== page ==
OMEgA studies emerging zoonotic diseases in Afrotropical mammals by investigating the ecology of the infections and the evolutionary aspects of the diversity of the pathogens and their associated natural hosts.
Our two main objectives are to (i) unravel how the phylogeography, evolutionary history and ecology of hosts can provide insights about the diversity, origin and distribution of these zoonotic pathogens; (ii) discern which ecological mechanisms and environmental changes (climate, landscape, biodiversity loss, …) may facilitate host switching of pathogens or maintain host specificity, even in the absence of a strong molecular barrier.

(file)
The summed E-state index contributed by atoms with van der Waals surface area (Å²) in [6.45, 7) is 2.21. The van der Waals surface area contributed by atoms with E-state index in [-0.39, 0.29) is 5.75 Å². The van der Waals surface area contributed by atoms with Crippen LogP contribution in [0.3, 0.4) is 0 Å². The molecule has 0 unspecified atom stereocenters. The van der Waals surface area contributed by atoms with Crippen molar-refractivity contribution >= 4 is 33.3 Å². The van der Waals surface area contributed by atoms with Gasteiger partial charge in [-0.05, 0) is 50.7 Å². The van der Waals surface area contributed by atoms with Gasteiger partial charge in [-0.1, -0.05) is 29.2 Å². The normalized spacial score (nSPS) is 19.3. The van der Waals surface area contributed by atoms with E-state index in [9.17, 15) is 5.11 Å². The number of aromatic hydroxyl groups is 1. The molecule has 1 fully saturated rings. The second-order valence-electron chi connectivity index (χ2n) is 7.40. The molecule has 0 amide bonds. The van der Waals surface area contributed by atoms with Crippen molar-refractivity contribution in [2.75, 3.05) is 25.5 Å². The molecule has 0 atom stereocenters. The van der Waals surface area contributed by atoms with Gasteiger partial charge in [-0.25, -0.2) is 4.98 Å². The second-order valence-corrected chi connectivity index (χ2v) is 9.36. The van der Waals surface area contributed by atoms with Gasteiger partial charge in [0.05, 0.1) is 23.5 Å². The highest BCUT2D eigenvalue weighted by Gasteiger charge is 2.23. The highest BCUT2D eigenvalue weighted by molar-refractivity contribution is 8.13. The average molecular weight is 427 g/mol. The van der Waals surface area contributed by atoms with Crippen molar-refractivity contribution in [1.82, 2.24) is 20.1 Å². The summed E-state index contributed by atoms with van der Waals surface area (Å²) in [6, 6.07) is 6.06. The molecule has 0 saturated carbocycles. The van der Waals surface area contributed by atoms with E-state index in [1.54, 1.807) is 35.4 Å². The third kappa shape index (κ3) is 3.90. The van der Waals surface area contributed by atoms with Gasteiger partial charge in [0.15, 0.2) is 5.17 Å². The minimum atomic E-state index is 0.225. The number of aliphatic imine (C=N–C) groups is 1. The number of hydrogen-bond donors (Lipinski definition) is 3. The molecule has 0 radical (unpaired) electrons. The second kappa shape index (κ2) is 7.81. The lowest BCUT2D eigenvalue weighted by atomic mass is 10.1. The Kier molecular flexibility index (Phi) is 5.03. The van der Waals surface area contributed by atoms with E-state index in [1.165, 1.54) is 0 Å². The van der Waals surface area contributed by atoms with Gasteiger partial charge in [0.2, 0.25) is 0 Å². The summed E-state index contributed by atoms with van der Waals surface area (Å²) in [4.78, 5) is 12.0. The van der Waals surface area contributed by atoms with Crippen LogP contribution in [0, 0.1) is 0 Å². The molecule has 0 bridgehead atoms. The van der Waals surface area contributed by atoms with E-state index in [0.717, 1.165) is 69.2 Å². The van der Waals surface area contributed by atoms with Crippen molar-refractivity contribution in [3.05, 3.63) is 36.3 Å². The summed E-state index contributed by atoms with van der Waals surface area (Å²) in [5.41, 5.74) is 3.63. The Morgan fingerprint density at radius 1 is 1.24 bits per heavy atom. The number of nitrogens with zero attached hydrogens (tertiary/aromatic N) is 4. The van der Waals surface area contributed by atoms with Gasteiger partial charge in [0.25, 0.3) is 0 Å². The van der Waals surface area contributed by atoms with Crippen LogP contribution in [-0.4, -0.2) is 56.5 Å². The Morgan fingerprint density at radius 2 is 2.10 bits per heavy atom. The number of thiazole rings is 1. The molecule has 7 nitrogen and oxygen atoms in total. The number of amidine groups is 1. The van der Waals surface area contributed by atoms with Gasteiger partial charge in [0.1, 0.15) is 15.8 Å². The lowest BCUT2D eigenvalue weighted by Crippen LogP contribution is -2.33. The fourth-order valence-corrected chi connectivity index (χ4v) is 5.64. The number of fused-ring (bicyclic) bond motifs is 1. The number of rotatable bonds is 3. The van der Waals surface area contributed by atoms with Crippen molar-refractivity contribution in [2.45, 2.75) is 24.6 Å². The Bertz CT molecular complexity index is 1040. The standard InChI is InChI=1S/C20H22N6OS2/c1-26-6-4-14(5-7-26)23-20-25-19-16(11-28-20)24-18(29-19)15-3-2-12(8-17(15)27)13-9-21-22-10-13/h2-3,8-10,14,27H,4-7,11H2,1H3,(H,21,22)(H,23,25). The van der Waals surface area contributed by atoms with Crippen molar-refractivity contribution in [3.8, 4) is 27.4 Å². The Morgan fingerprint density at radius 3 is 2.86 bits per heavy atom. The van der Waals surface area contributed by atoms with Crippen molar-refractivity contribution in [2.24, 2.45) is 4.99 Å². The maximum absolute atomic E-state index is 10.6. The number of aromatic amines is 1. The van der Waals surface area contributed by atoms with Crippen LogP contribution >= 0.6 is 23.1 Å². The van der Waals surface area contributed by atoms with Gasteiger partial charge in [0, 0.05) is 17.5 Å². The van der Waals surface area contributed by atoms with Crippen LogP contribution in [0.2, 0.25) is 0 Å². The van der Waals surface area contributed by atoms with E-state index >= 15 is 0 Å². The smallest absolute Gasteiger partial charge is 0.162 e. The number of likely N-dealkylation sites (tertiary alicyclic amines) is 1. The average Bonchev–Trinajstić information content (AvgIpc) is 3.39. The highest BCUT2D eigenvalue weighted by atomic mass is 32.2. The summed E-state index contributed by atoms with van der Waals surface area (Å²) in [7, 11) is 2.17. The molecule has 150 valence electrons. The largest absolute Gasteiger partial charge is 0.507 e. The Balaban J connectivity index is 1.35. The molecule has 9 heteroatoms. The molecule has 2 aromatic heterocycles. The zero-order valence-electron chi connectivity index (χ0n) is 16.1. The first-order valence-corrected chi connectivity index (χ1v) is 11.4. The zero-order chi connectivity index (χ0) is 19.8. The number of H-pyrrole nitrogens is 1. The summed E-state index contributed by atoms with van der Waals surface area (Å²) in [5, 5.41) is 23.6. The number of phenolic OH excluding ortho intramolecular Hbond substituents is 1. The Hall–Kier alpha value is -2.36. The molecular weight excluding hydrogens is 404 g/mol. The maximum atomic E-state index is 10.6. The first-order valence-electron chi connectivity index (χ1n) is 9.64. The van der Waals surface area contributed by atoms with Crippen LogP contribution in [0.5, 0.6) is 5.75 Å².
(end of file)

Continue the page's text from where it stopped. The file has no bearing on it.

To address these questions, we will use Next-generation sequencing (NGS) methods to screen specimens and tissues from museum collections as well as freshly collected material for the presence of pathogens, to verify the hosts' taxonomy, the phylogenetic and ecological relationships among host species, and the distribution ranges of genetically discrete host populations. The resulting information on the hosts' taxonomy, biology, the transmission ecology of reliably identified pathogens inferred from their presence, diversity, host specificity and evolution will allow us to answer the profiles' main objectives. These findings will not only increase our fundamental knowledge on parasites/pathogen diversity, but also address important One Health aspects as they will shed new light on the conditions that result in zoonotic pathogens switching hosts from wildlife humans. Crucially, our results will contribute towards a better understanding of the relative contributions of anthropogenic global changes (climate change, erosion of tropical forests, changing landscape and human activity patterns) to the emergence of novel zoonotic pathogens, some of which pose potential global health risks.